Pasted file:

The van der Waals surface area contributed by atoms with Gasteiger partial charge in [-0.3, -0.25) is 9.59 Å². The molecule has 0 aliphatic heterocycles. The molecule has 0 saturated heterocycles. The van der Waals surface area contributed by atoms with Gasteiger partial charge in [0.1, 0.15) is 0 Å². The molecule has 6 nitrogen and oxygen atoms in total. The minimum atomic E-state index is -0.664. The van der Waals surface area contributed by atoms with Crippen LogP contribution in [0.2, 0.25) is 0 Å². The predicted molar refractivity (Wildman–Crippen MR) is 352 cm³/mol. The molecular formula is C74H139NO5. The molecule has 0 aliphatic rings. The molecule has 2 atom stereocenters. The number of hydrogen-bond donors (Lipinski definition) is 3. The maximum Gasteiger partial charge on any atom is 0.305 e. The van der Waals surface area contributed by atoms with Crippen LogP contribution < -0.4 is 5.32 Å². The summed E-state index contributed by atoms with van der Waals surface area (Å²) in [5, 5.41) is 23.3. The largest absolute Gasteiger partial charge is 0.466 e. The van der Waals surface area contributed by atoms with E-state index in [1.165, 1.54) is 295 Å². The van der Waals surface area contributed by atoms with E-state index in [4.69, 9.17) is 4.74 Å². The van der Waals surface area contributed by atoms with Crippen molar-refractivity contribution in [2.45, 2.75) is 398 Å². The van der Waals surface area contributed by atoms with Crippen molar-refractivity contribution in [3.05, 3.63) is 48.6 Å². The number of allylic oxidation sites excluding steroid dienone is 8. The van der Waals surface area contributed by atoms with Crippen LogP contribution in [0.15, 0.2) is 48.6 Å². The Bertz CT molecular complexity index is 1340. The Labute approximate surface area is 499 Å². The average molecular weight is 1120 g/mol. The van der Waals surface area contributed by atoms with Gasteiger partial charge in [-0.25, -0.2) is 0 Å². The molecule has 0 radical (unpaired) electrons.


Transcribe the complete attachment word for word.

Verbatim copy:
The van der Waals surface area contributed by atoms with Gasteiger partial charge in [-0.3, -0.25) is 9.59 Å². The molecule has 0 aliphatic heterocycles. The molecule has 0 saturated heterocycles. The van der Waals surface area contributed by atoms with Gasteiger partial charge in [0.1, 0.15) is 0 Å². The molecule has 6 nitrogen and oxygen atoms in total. The minimum atomic E-state index is -0.664. The van der Waals surface area contributed by atoms with Crippen LogP contribution in [0.2, 0.25) is 0 Å². The predicted molar refractivity (Wildman–Crippen MR) is 352 cm³/mol. The molecular formula is C74H139NO5. The molecule has 0 aliphatic rings. The molecule has 2 atom stereocenters. The number of hydrogen-bond donors (Lipinski definition) is 3. The maximum Gasteiger partial charge on any atom is 0.305 e. The van der Waals surface area contributed by atoms with Crippen LogP contribution < -0.4 is 5.32 Å². The summed E-state index contributed by atoms with van der Waals surface area (Å²) in [5, 5.41) is 23.3. The largest absolute Gasteiger partial charge is 0.466 e. The van der Waals surface area contributed by atoms with E-state index in [1.165, 1.54) is 295 Å². The van der Waals surface area contributed by atoms with E-state index in [4.69, 9.17) is 4.74 Å². The van der Waals surface area contributed by atoms with Crippen molar-refractivity contribution in [2.45, 2.75) is 398 Å². The van der Waals surface area contributed by atoms with Crippen molar-refractivity contribution in [3.05, 3.63) is 48.6 Å². The number of allylic oxidation sites excluding steroid dienone is 8. The van der Waals surface area contributed by atoms with Crippen LogP contribution in [0.15, 0.2) is 48.6 Å². The Bertz CT molecular complexity index is 1340. The Labute approximate surface area is 499 Å². The average molecular weight is 1120 g/mol. The van der Waals surface area contributed by atoms with Gasteiger partial charge in [-0.25, -0.2) is 0 Å². The molecule has 0 radical (unpaired) electrons.